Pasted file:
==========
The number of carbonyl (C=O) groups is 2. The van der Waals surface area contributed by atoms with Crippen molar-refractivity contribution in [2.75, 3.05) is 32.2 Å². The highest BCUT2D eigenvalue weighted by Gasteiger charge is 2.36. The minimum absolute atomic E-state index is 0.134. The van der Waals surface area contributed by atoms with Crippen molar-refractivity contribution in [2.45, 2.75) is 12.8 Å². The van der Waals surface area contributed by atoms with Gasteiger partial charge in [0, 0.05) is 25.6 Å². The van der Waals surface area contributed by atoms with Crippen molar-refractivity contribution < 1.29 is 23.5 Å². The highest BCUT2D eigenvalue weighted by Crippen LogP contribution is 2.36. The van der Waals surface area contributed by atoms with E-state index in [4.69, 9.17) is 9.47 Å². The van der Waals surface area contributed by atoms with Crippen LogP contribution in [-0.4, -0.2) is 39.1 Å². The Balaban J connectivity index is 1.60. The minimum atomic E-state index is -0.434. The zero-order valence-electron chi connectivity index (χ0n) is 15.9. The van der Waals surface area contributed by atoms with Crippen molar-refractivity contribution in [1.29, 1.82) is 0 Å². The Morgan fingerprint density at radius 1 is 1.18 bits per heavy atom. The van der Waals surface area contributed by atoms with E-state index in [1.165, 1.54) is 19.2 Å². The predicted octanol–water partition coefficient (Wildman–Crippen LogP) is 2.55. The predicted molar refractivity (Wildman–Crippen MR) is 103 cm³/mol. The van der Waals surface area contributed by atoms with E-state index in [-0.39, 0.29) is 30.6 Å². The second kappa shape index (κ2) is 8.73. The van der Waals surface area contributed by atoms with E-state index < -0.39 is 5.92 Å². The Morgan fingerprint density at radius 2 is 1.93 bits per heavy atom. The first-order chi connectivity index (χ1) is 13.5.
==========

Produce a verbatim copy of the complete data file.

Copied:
The number of carbonyl (C=O) groups is 2. The van der Waals surface area contributed by atoms with Crippen molar-refractivity contribution in [2.75, 3.05) is 32.2 Å². The highest BCUT2D eigenvalue weighted by Gasteiger charge is 2.36. The minimum absolute atomic E-state index is 0.134. The van der Waals surface area contributed by atoms with Crippen molar-refractivity contribution in [2.45, 2.75) is 12.8 Å². The van der Waals surface area contributed by atoms with Gasteiger partial charge in [0, 0.05) is 25.6 Å². The van der Waals surface area contributed by atoms with Crippen molar-refractivity contribution < 1.29 is 23.5 Å². The highest BCUT2D eigenvalue weighted by Crippen LogP contribution is 2.36. The van der Waals surface area contributed by atoms with E-state index in [4.69, 9.17) is 9.47 Å². The van der Waals surface area contributed by atoms with Crippen LogP contribution in [-0.4, -0.2) is 39.1 Å². The Balaban J connectivity index is 1.60. The minimum atomic E-state index is -0.434. The zero-order valence-electron chi connectivity index (χ0n) is 15.9. The van der Waals surface area contributed by atoms with Crippen molar-refractivity contribution in [1.29, 1.82) is 0 Å². The Morgan fingerprint density at radius 1 is 1.18 bits per heavy atom. The van der Waals surface area contributed by atoms with E-state index in [1.165, 1.54) is 19.2 Å². The predicted octanol–water partition coefficient (Wildman–Crippen LogP) is 2.55. The predicted molar refractivity (Wildman–Crippen MR) is 103 cm³/mol. The van der Waals surface area contributed by atoms with E-state index in [-0.39, 0.29) is 30.6 Å². The second kappa shape index (κ2) is 8.73. The van der Waals surface area contributed by atoms with E-state index < -0.39 is 5.92 Å². The Morgan fingerprint density at radius 2 is 1.93 bits per heavy atom. The first-order chi connectivity index (χ1) is 13.5.